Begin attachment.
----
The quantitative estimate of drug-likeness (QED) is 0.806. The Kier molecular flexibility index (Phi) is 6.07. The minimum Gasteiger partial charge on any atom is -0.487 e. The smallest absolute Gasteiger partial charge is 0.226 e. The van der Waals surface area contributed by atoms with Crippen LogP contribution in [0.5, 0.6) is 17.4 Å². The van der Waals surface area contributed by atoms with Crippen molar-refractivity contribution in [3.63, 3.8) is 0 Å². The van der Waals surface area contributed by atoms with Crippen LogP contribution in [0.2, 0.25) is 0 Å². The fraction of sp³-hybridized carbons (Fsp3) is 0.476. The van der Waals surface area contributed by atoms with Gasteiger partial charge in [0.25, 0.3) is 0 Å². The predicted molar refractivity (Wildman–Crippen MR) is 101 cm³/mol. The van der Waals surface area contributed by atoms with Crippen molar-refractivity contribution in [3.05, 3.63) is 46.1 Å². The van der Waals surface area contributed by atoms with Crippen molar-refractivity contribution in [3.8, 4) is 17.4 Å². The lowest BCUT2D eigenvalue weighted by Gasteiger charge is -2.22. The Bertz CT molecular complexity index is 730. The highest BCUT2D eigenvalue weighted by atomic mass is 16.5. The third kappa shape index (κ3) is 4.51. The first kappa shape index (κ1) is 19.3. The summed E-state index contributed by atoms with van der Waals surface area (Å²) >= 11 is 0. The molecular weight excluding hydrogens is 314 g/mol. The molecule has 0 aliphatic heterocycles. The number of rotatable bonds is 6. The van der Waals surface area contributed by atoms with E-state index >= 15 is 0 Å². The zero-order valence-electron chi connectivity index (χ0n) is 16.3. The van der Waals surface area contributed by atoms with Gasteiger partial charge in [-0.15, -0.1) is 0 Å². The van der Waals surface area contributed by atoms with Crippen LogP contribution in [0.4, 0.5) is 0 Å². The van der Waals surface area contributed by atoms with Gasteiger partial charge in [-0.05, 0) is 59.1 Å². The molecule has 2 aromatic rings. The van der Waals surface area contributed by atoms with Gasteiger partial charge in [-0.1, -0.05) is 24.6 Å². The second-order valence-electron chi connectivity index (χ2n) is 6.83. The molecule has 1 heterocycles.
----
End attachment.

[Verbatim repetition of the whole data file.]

The quantitative estimate of drug-likeness (QED) is 0.806. The Kier molecular flexibility index (Phi) is 6.07. The minimum Gasteiger partial charge on any atom is -0.487 e. The smallest absolute Gasteiger partial charge is 0.226 e. The van der Waals surface area contributed by atoms with Crippen LogP contribution in [0.5, 0.6) is 17.4 Å². The van der Waals surface area contributed by atoms with Crippen molar-refractivity contribution in [3.63, 3.8) is 0 Å². The van der Waals surface area contributed by atoms with Crippen LogP contribution in [0.2, 0.25) is 0 Å². The fraction of sp³-hybridized carbons (Fsp3) is 0.476. The van der Waals surface area contributed by atoms with Gasteiger partial charge in [0.25, 0.3) is 0 Å². The predicted molar refractivity (Wildman–Crippen MR) is 101 cm³/mol. The van der Waals surface area contributed by atoms with Crippen molar-refractivity contribution in [3.05, 3.63) is 46.1 Å². The van der Waals surface area contributed by atoms with Crippen molar-refractivity contribution in [3.8, 4) is 17.4 Å². The lowest BCUT2D eigenvalue weighted by Gasteiger charge is -2.22. The Bertz CT molecular complexity index is 730. The highest BCUT2D eigenvalue weighted by atomic mass is 16.5. The third kappa shape index (κ3) is 4.51. The first kappa shape index (κ1) is 19.3. The summed E-state index contributed by atoms with van der Waals surface area (Å²) >= 11 is 0. The molecular weight excluding hydrogens is 314 g/mol. The molecule has 0 aliphatic heterocycles. The number of rotatable bonds is 6. The van der Waals surface area contributed by atoms with E-state index >= 15 is 0 Å². The zero-order valence-electron chi connectivity index (χ0n) is 16.3. The van der Waals surface area contributed by atoms with Gasteiger partial charge in [-0.15, -0.1) is 0 Å². The van der Waals surface area contributed by atoms with Crippen LogP contribution in [0.4, 0.5) is 0 Å². The van der Waals surface area contributed by atoms with Gasteiger partial charge in [-0.05, 0) is 59.1 Å². The molecule has 2 aromatic rings. The van der Waals surface area contributed by atoms with Gasteiger partial charge in [-0.1, -0.05) is 24.6 Å². The second-order valence-electron chi connectivity index (χ2n) is 6.83. The molecule has 1 heterocycles.